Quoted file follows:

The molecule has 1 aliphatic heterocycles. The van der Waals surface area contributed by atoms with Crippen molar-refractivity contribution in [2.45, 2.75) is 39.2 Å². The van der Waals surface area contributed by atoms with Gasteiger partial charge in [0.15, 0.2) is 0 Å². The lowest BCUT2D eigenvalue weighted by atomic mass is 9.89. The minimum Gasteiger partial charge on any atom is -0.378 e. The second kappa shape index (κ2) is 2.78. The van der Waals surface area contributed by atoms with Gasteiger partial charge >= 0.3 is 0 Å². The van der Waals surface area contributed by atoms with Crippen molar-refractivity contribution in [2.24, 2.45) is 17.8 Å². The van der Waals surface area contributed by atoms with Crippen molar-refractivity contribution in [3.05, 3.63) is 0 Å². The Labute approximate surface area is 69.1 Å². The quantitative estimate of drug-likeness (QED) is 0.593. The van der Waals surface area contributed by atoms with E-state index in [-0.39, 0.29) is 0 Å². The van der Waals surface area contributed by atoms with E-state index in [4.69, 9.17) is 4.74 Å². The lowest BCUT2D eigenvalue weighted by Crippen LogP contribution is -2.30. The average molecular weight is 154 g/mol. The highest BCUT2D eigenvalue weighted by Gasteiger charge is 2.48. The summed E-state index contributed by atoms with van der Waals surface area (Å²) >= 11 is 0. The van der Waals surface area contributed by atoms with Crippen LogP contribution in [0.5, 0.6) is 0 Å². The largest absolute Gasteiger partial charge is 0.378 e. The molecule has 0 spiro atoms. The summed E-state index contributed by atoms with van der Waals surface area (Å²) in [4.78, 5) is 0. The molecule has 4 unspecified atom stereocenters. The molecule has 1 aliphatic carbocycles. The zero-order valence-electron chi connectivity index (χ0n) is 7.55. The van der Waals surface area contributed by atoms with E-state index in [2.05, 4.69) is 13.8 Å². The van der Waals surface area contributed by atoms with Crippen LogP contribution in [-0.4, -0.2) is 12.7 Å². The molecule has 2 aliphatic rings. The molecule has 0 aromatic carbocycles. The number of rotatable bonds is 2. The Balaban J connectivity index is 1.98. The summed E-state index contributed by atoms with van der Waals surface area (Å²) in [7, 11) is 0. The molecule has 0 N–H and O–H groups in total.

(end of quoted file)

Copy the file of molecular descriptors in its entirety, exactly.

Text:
The molecule has 1 aliphatic heterocycles. The van der Waals surface area contributed by atoms with Crippen molar-refractivity contribution in [2.45, 2.75) is 39.2 Å². The van der Waals surface area contributed by atoms with Gasteiger partial charge in [0.15, 0.2) is 0 Å². The lowest BCUT2D eigenvalue weighted by atomic mass is 9.89. The minimum Gasteiger partial charge on any atom is -0.378 e. The second kappa shape index (κ2) is 2.78. The van der Waals surface area contributed by atoms with Gasteiger partial charge >= 0.3 is 0 Å². The van der Waals surface area contributed by atoms with Crippen molar-refractivity contribution in [2.24, 2.45) is 17.8 Å². The van der Waals surface area contributed by atoms with Crippen molar-refractivity contribution in [3.05, 3.63) is 0 Å². The Labute approximate surface area is 69.1 Å². The quantitative estimate of drug-likeness (QED) is 0.593. The van der Waals surface area contributed by atoms with E-state index in [-0.39, 0.29) is 0 Å². The van der Waals surface area contributed by atoms with E-state index in [4.69, 9.17) is 4.74 Å². The lowest BCUT2D eigenvalue weighted by Crippen LogP contribution is -2.30. The average molecular weight is 154 g/mol. The highest BCUT2D eigenvalue weighted by Gasteiger charge is 2.48. The summed E-state index contributed by atoms with van der Waals surface area (Å²) >= 11 is 0. The van der Waals surface area contributed by atoms with Crippen LogP contribution in [0.5, 0.6) is 0 Å². The largest absolute Gasteiger partial charge is 0.378 e. The molecule has 0 spiro atoms. The summed E-state index contributed by atoms with van der Waals surface area (Å²) in [4.78, 5) is 0. The molecule has 4 unspecified atom stereocenters. The molecule has 1 aliphatic carbocycles. The zero-order valence-electron chi connectivity index (χ0n) is 7.55. The van der Waals surface area contributed by atoms with E-state index in [2.05, 4.69) is 13.8 Å². The van der Waals surface area contributed by atoms with Crippen LogP contribution in [-0.4, -0.2) is 12.7 Å². The molecule has 2 aliphatic rings. The molecule has 0 aromatic carbocycles. The number of rotatable bonds is 2. The Balaban J connectivity index is 1.98. The summed E-state index contributed by atoms with van der Waals surface area (Å²) in [7, 11) is 0. The molecule has 0 N–H and O–H groups in total.